To have the capacity to provide health and to deny doing so, for any reason, is morally and theologically unjustifiable, especially given the teachings of the New Testament.

The challenge for Christians who would withhold medical help to any while providing a blank check for wars is to how to convince themselves that they prefer life to death, and have Jesus’ blessings in so doing either, let alone both.

Peter Boehmer


People claiming the “moderate” label are suddenly popping up everywhere. Most are making one of two mistakes.

One mistake is to confuse reckless pandering to dangerous populism with moderate behavior.

Another mistake is to live in an echo chamber disproportionately populated by loons. That creates a distorted view of the political continuum. Think Huffington Post readers and members of the Republican Party circa 2010.

New Telegram columnist Tony Payne apparently makes one of these mistakes. If you are asked to give a synopsis of the last 30 years of American civic life and all you come up with is that entitlement programs have eaten the financial heart out of our country, you are not even within hailing distance of being a moderate.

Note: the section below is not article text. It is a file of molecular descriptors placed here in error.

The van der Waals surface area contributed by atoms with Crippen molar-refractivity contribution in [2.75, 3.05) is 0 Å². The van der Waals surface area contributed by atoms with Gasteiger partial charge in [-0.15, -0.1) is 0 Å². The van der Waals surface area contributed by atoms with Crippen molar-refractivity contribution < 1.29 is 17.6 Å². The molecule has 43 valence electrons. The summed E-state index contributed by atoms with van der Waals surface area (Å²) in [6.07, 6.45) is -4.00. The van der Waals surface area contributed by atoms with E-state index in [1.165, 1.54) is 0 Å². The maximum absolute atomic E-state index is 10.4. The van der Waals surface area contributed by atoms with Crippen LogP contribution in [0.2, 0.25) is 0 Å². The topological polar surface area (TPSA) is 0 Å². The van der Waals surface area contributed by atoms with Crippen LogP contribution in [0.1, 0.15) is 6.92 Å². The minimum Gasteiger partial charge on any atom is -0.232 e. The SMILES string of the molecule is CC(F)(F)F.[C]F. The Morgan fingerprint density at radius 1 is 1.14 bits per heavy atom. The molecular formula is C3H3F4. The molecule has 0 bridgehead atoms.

You could fire a flare into the night sky and all the moderates will see is a red glow on the horizon to their right.

Entitlement programs are a huge issue. But time frames and predictability make them some of the easier problems that would face a healthy political culture.

Making sure our poorest citizens see sound economic incentives is part of the job of government. But recent years have taught us this concern is minor compared to making sure the incentives of the rich and powerful make sense.

Our financial sector is too large, with a fee-based opaque-product business model that actually did eat the heart out of our world with lightning speed.

Our political culture is not healthy. An immature view on taxation is now devolving into the infantile tea party movement.

We, as a traumatized nation, chose to start an open-ended war. This mistake is more likely to breed terrorism for decades rather than reduce terrorism.

Kenneth O’Brien


Yarmouth honor code case raises questions